over the safeguards issue, which violated Ecuador's trade agreement


with MERCOSUR, but argued that the GoE is short-term focused and
the safeguards support political objectives. (MERCOSUR mobile
devices enter duty free, so only face a 35% tariff rather than the
50% tariff facing non-MERCOSUR imports.) Canada's EmbOff stated
that the GoC is working closely with colleagues in Geneva and also
raising the issue with GoE officials in Ecuador. She commented
that COMEXI's initial 10% reduction appeared to be a violation of
WTO rules, and speculated that the GoE might need to dismantle the
current measures and request another WTO exception in order to
reinstate new safeguards. ITI's rep pointed out that the WTO was
already questioning the process with which Ecuador applied
safeguards on 627 products, and speculated the WTO would therefore
view critically the GoE's efforts to continue protections.
(Normally countries apply safeguards to all imports and then exempt
specific products. Ecuador did the opposite. EmbOffs have heard
that GoE officials haphazardly picked products until they reached
President Correa's specific target for reducing imports by $1.5
billion.)

--------------------------------------------- ----------------

"Ecuador is a Socialist Nation...Pursuing Import Substitution"

--------------------------------------------- -----------------

13. (C) The GoE does not appear to be specifically targeting IT or
mobile telephony products for the long-term, since there is no
local production. Therefore, the companies were fairly confident
that the GoE would most likely follow through on eliminating the
35% safeguards tariff by the GoE's new June/July deadline.
However, Nicholas Trujillo, the Director of InvestEcuador (the
GoE's investment promotion agency), pushed hard in his meeting with
the companies for them to consider opening production facilities in
Ecuador. Trujillo waved off the companies' standard presentation
on the benefits of mobile telephony, saying that "Ecuador is a
socialist nation...its guiding economic policy is import
substitution industrialization." He also disregarded the
companies' explanations that their manufacturing facilities are
already established for the region, stating emphatically that, "the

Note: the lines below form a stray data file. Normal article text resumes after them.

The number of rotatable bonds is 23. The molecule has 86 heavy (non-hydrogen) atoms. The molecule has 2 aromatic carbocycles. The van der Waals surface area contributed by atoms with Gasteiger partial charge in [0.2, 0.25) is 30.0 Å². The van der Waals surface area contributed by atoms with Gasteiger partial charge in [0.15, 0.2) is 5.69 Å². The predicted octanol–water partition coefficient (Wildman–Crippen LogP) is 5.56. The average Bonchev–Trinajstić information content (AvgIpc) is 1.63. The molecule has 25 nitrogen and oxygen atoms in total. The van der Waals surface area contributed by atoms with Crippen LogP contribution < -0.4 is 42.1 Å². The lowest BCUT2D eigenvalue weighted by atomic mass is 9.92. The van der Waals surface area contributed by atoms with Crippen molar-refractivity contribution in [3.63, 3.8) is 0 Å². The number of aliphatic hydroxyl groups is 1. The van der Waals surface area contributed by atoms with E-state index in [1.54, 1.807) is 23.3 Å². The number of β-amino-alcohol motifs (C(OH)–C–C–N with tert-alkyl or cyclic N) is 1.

President wants cell phones produced here."

14. (C) Trujillo liked the arguments related to the development of
Ecuador's software industry, but showed his bias in supporting
ideas that maintained a significant government role, such as having
the GoE and provincial governments establish incubators for
software startups. Some of Trujillo's other ideas were for the GoE
to start an Ecuadoran site similar to Amazon.com to market
Ecuadoran products and to market Panama Hats through the internet,
in order to educate the world that "Panama Hats" actually originate
in Ecuador. In all three cases, he saw the GoE as the driving
force, rather than having the government establish the right
conditions to promote private sector innovation and risk-taking.

15. (C) Hector Rodriguez, a top official at SENPLADES (the
Secretariat for Planning and Development), who participates on
COMEXI's board and is one of the main architects of GoE trade
policies, reiterated many of Trujillo's arguments during a January
21 meeting with EconCouns. While sympathetic to arguments on the
benefits of opening up to IT, Rodriguez emphasized that Ecuador
needs value-added industries that provided employment. He asked
the Embassy to pass the message to Apple and RIM that not only is
the GoE ready to eliminate the 35% safeguard tariffs on mobile
telephone imports, but if these companies open production
facilities in Ecuador, the GoE will eliminate the normal 15% tariff


for their products and even provide financial incentives.

----------

Comment

----------

16. (C) Apple and RIM are among the most iconic companies in the
world, and their products are synonymous with technological
innovation and economic progress. Their products are ubiquitous
within the GoE; in fact, the government virtually operates on
Blackberries, with the President and most other Ministers and
high-level officials sporting two of them at a time. Therefore the
reception these companies received in Ecuador was disappointing.
While we did not expect GoE officials to alter their six-month
timeframe for dismantling the safeguards, we did expect them to use
the visit as an opportunity to develop relationships with the
companies that are driving next generation economic growth.
Instead of welcoming these companies with open arms, GoE officials
met them with arguments in favor of import substitution and demands
for local production, demonstrating that the current government is
short-term focused and lacks the vision necessary to make sure this
country of only 14 million people remains economically competitive
in the coming decades. As the companies figured out for
themselves, GoE leaders are not looking to unleash the
entrepreneurial spirit in Ecuador, rather are more interested in
leveling society, protecting what they have, and allowing foreign
companies into Ecuador on their terms.
HODGES

=======================CABLE ENDS============================